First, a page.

Dr. Bryan Helwig
Dr. Bryan Helwig, postdoctoral fellow in the Autonomic Neurophysiology Laboratory of Dr. Michael Kenney, Anatomy & Physiology Department, recently was awarded an NIH – LRP, the first ever such award received at Kansas State University. Bryan is a 2003 PhD graduate in the A&P Department.
The National Institutes of Health (NIH) Loan Repayment Program (LRP) is designed to attract health professionals to careers in clinical, pediatric, health disparity, or contraceptive and infertility research. The funded application is part of the Health Disparities Research Loan Repayment Program. Research commitments under this program must address a group defined by the Public Law 106-525 as a group in which "there is a significant disparity in the overall rate of disease incidence, prevalence, morbidity, mortality, or survival rates in the population as compared to the health status of the general population." In exchange for two years of research the NIH repays up to $35,000 per year of qualified educational debt, makes corresponding Federal tax payments to the Internal Revenue Service, and reimburses any increased state or local taxes as a result of the LRP benefits.
Applications are evaluated by peer review groups (non-NIH scientists) on the following: appropriateness of applicant’s previous training and experience for a career in health disparities research, suitability of the applicant’s proposed research activities to foster a career in health disparities research, assessment of the applicant’s commitment to research career, strength of recommendations attesting to the applicant’s potential for a health disparities research career and availability of appropriate scientific colleagues to achieve and / or enhance the applicant’s research independence, and the quality and appropriateness of the institutional resources and facilities. Thus the application and award not only reflect the applicant’s proposal but also attests to the research environment within the Department of Anatomy and Physiology.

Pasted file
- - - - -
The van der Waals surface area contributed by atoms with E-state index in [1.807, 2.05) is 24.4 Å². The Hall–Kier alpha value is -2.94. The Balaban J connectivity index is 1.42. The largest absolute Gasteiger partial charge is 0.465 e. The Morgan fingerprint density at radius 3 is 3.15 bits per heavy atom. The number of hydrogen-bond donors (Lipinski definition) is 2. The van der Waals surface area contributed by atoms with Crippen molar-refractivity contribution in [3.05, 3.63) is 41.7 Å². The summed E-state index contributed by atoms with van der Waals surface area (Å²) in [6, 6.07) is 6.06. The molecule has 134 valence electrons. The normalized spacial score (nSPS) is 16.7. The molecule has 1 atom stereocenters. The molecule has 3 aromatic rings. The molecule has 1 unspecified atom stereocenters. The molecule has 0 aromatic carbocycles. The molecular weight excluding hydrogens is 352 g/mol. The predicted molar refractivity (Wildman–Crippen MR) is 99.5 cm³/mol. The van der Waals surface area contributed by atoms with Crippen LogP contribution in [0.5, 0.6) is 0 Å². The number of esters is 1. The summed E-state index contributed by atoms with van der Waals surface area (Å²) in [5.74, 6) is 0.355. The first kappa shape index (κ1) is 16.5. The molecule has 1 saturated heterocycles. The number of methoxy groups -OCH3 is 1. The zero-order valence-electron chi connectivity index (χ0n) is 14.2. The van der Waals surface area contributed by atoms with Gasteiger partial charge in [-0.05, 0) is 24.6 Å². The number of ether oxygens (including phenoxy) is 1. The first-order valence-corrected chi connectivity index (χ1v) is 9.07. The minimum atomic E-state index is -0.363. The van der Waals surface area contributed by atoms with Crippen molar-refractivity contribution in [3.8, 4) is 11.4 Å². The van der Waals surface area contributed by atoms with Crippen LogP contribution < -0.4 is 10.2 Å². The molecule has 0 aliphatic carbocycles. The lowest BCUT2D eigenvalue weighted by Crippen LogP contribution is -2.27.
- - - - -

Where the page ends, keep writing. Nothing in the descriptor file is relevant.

Dr. Helwig’s funded research proposal was designed to look at factors contributing to the onset of hypertension and heart disease in African-Americans. Over 40% of the African American population suffers from hypertension, a leading risk factor for the development of heart disease. When compared to Caucasians, African-Americans develop hypertension earlier in life and have a 30% greater risk of dying from a cardiovascular-related disease. Hallmarks of cardiovascular disease include enhanced sympathetic nerve discharge and increased plasma levels of the cytokine interleukin-6 (IL-6). These findings are significant as it is well-established that the nervous and immune systems display bidirectional communication via cytokines which are able to accesses brain areas such as the paraventricular nucleus (PVN) of the hypothalamus, a major forebrain nucleus known to contribute to neural and cardiovascular homeostasis. Thus IL-6 may act within the PVN and contribute to the enhanced sympathetic nerve discharge found in cardiovascular disease and hypertension. In order to exert an effect the cytokine would first have to bind a PVN, membrane-bound, receptor complex. Thus the aim of the work funded by the Loan Repayment Program is to determine if IL-6 receptor complexes within the PVN are upregulated in hypertensive and heart failure states and if elevations in IL-6 levels contribute to the enhanced sympathetic nerve discharge found in hypertension and heart failure.